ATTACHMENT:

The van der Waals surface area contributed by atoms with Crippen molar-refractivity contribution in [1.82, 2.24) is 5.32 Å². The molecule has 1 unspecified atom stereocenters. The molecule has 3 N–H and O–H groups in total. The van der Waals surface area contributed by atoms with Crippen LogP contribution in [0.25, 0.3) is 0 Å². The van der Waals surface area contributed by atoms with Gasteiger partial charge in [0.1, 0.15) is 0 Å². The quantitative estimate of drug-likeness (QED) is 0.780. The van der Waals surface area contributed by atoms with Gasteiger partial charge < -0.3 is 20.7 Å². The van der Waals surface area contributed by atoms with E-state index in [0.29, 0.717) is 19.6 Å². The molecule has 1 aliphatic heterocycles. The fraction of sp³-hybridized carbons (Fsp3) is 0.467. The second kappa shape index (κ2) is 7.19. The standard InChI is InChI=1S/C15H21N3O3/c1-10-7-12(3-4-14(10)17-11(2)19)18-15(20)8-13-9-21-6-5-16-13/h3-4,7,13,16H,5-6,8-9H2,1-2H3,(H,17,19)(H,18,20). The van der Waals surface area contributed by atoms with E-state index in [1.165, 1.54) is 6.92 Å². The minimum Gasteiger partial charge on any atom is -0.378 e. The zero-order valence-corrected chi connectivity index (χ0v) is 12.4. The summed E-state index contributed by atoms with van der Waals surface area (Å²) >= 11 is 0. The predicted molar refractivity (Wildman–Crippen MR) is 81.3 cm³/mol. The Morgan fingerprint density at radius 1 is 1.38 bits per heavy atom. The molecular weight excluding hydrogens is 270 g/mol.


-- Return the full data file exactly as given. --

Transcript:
The van der Waals surface area contributed by atoms with Crippen molar-refractivity contribution in [1.82, 2.24) is 5.32 Å². The molecule has 1 unspecified atom stereocenters. The molecule has 3 N–H and O–H groups in total. The van der Waals surface area contributed by atoms with Crippen LogP contribution in [0.25, 0.3) is 0 Å². The van der Waals surface area contributed by atoms with Gasteiger partial charge in [0.1, 0.15) is 0 Å². The quantitative estimate of drug-likeness (QED) is 0.780. The van der Waals surface area contributed by atoms with Gasteiger partial charge < -0.3 is 20.7 Å². The van der Waals surface area contributed by atoms with E-state index in [0.29, 0.717) is 19.6 Å². The molecule has 1 aliphatic heterocycles. The fraction of sp³-hybridized carbons (Fsp3) is 0.467. The second kappa shape index (κ2) is 7.19. The standard InChI is InChI=1S/C15H21N3O3/c1-10-7-12(3-4-14(10)17-11(2)19)18-15(20)8-13-9-21-6-5-16-13/h3-4,7,13,16H,5-6,8-9H2,1-2H3,(H,17,19)(H,18,20). The van der Waals surface area contributed by atoms with E-state index in [1.165, 1.54) is 6.92 Å². The minimum Gasteiger partial charge on any atom is -0.378 e. The zero-order valence-corrected chi connectivity index (χ0v) is 12.4. The summed E-state index contributed by atoms with van der Waals surface area (Å²) >= 11 is 0. The predicted molar refractivity (Wildman–Crippen MR) is 81.3 cm³/mol. The Morgan fingerprint density at radius 1 is 1.38 bits per heavy atom. The molecular weight excluding hydrogens is 270 g/mol.